Marcus Rashford produced another late strike to sink Paris Saint-Germain as Manchester United beat last season's runners-up 2-1 at the Parc des Princes in their Champions League group-stage opener on Tuesday.
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The England striker, whose last-gasp penalty gave United a stunning victory over PSG here in the last 16 in 2019, smashed home low in the 87th minute as Ole Gunnar Solskjaer's side claimed a well-deserved three points.
"They were both opportunities to win the game. As a striker when it's late on, that's your mindset, you might only get one chance and you have to do your best to make it happen," Rashford told BT Sport after repeating his heroics of two seasons ago.
United had taken a first-half lead behind closed doors in Paris courtesy of a retaken Bruno Fernandes penalty after United's captain for the night had initially missed.
But it looked as though PSG would escape with a draw despite a poor performance after France striker Anthony Martial headed a Neymar corner into his own net 10 minutes after the restart in this Group H encounter.
It is another fine result for Solskjaer, who was handed the United manager's job on a permanent basis on the back of that victory here in March 2019 and has now seen his side bounce back in style from an embarrassing 6-1 home loss to Tottenham Hotspur just before the recent international break.
He had again left Paul Pogba on the bench at kick-off, just like in Saturday's 4-1 Premier League win at Newcastle United, and the Norwegian's decision to start with three central defenders also paid off.
Axel Tuanzebe, whose last start had come 10 months ago, came into the back line with Harry Maguire missing, while there was a debut as a left wing-back for Alex Telles following the Brazilian's arrival from Porto.
PSG, meanwhile, looked out of sorts, perhaps struggling more than their visitors to adapt to the bizarre experience of playing such a game without fans.
In different times the Parc des Princes would have been buzzing with anticipation ahead of the first game of another Champions League campaign, under the lights.
Instead it was empty, the 9:00 pm local time start of this match coinciding with the start of the nighttime curfew recently introduced in the French capital as part of attempts to slow the spread of the coronavirus.
PSG off colour
PSG were hoping to get off to a winning start to their latest bid to win this competition, two months after Thomas Tuchel's side lost to Bayern Munich in the final.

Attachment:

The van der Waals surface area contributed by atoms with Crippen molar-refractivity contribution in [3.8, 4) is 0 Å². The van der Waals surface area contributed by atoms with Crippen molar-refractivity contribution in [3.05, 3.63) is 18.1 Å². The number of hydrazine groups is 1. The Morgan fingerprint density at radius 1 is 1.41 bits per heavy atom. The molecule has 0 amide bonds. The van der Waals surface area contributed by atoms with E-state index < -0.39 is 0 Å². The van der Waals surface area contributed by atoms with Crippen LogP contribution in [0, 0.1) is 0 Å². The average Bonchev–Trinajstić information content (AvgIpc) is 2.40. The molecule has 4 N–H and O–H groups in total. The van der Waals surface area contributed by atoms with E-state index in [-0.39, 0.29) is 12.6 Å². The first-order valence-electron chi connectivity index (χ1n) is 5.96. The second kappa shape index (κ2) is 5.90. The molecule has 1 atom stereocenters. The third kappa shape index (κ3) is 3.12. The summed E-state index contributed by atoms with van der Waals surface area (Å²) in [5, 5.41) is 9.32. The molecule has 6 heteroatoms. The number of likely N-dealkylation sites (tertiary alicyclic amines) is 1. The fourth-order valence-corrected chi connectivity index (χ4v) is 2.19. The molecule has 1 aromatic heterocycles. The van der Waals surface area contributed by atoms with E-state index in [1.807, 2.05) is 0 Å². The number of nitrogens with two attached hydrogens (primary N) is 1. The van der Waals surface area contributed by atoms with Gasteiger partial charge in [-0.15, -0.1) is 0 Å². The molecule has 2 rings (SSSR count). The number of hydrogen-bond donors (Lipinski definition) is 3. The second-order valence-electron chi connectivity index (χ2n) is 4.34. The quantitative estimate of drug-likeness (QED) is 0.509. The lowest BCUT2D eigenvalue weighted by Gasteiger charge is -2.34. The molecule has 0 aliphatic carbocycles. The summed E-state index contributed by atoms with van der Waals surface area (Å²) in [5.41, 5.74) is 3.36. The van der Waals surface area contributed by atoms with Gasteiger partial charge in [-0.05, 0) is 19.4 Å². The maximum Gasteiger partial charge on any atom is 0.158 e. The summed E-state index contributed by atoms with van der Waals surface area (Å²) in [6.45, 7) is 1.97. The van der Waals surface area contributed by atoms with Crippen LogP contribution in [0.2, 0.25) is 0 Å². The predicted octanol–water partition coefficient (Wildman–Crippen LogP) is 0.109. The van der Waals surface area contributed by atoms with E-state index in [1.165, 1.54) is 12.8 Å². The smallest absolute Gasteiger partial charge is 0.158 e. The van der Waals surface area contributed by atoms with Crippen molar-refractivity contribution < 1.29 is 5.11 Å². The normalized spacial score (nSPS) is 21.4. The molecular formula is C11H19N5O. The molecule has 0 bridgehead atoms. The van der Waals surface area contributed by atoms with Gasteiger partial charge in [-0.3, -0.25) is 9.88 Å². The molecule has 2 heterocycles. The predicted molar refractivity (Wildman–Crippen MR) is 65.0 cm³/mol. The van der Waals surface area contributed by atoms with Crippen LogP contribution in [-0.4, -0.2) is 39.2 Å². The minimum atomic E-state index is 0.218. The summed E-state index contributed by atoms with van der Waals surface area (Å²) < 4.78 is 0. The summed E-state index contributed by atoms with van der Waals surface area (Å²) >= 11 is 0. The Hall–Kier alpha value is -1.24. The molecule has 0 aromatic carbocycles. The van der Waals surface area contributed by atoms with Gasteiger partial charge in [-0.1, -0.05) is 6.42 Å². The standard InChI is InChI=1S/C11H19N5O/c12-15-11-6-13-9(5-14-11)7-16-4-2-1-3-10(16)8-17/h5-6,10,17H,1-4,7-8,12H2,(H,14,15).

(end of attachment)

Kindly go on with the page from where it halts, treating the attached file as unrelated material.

The French champions were also seeking revenge against United for that defeat in the last 16 in 2019.
However the visitors went ahead in the 23rd minute from a spot-kick awarded after Martial was fouled as he tried to spin away from Abdou Diallo.
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Bosnia: Icy struggle for many migrants stuck in freezing tents
Thousands of refugees and migrants urgently need proper shelter in Bosnia-Herzegovina after weeks outdoors in freezing cold, the UN has warned.
Some 2,500 people are in unheated tents or sleeping rough near the northern town of Bihac. A UN official says some are now being moved to heated tents.
Local authorities have refused to reopen a nearby reception centre.
Instead hundreds have been forced to return to a temporary camp that was ravaged by fire last month.
Peter Van der Auweraert of the UN’s International Organisation for Migration (IOM) has tweeted photos of the basic tents erected at the Lipa camp by the Bosnian army a few days ago.
But his latest post is upbeat. Lipa is carpeted with heavy snow, he says, so the relocation of migrants to heated tents, now under way, is an “important step forward”. The new tents were brought in by the army.
The camp was set up hastily in the summer when the coronavirus pandemic forced crisis measures including border closures.
But aid agencies pulled out of the camp in December, saying it was unsustainable without water and electricity.
Some residents forced to leave the facility looted equipment and set fire to tents, police said.